star-wars-berkey“A long, long time ago, in a galaxy far, far away….” I remember seeing the 1997 restored version of Star Wars in elementary school with my father and reading those lines for the first time. I think every day for recess we pretended to be Luke Skywalker, Princess Leia, and Han Solo zooming across space and and battling the evil Darth Vader and the dictatorial Empire.

As an adult, Star Wars has become less important in my life, but I see its impact in our culture, especially to our American mythology. In fact, Star Wars and science fiction films have almost become quintessential American myth tales, though they America did not originate the science fiction story or film. Again, we can thank Europe for that. Tales by H. G. Wells and Jules Verne remain some of the best science fiction literature to date, and Germany’s Metropolis practically is science fiction’s capstone film.

luke__skywalkerBut these films, like Westerns, seem to fit well with our paradigm of expansion, progression, and independence. While Westerns look to the wild west to fulfill these values, science fiction looks to the stars. Indeed, Luke Skywalker embodies any typical young American: an average Joe who leaves his home to fulfill his destiny to become something greater. Interestingly, the story practically begins in the desert with our young hero encountering two rustic droids, a old wizard, and a space cowboy with a furry friend. They enter the cold, metallic belly of a vast space station (which represents technology and innovation put to evil purposes) to rescue a beautiful, yet fiercely capable princess, who provides female audience members a role model of aptitude and independence. The underdog rebels then turn and destroy the the same spaceship, a symbol of oppression and tyranny. Sounds like our own Revolution to some degree, right?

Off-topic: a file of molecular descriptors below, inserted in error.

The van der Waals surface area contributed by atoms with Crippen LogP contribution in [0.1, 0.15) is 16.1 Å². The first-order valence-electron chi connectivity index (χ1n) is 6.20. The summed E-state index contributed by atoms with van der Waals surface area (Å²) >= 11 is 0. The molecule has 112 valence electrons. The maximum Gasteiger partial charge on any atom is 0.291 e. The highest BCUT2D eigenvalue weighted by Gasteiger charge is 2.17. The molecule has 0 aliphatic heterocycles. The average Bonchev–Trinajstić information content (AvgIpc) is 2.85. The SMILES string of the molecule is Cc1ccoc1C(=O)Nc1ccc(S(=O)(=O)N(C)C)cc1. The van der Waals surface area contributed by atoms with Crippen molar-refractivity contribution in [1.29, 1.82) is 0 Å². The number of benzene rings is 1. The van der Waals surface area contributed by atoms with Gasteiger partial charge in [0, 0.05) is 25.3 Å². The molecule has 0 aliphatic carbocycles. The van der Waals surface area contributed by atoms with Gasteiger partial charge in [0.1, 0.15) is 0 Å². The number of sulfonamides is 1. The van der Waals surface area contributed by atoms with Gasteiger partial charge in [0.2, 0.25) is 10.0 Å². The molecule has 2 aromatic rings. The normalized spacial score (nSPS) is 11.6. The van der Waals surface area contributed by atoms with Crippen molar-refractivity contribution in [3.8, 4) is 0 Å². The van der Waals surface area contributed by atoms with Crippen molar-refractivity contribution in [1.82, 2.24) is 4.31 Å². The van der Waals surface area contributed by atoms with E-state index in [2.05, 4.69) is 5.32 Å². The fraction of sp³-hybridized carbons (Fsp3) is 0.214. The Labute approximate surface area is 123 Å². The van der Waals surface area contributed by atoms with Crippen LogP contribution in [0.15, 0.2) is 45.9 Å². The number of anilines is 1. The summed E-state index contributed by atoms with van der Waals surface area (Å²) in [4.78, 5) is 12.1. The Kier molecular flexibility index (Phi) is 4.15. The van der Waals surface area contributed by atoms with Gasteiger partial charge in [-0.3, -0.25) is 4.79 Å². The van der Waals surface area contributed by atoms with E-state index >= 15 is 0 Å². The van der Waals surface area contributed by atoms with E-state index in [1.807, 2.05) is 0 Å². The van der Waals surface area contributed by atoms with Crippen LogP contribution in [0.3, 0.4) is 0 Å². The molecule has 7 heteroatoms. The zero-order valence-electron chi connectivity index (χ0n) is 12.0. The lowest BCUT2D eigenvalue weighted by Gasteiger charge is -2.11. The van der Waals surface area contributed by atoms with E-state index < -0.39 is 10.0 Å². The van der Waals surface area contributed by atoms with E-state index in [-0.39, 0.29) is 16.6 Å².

Speaking of another scifi-western connection, did anyone besides me notice how Avatar closely resembles Dances with Wolves?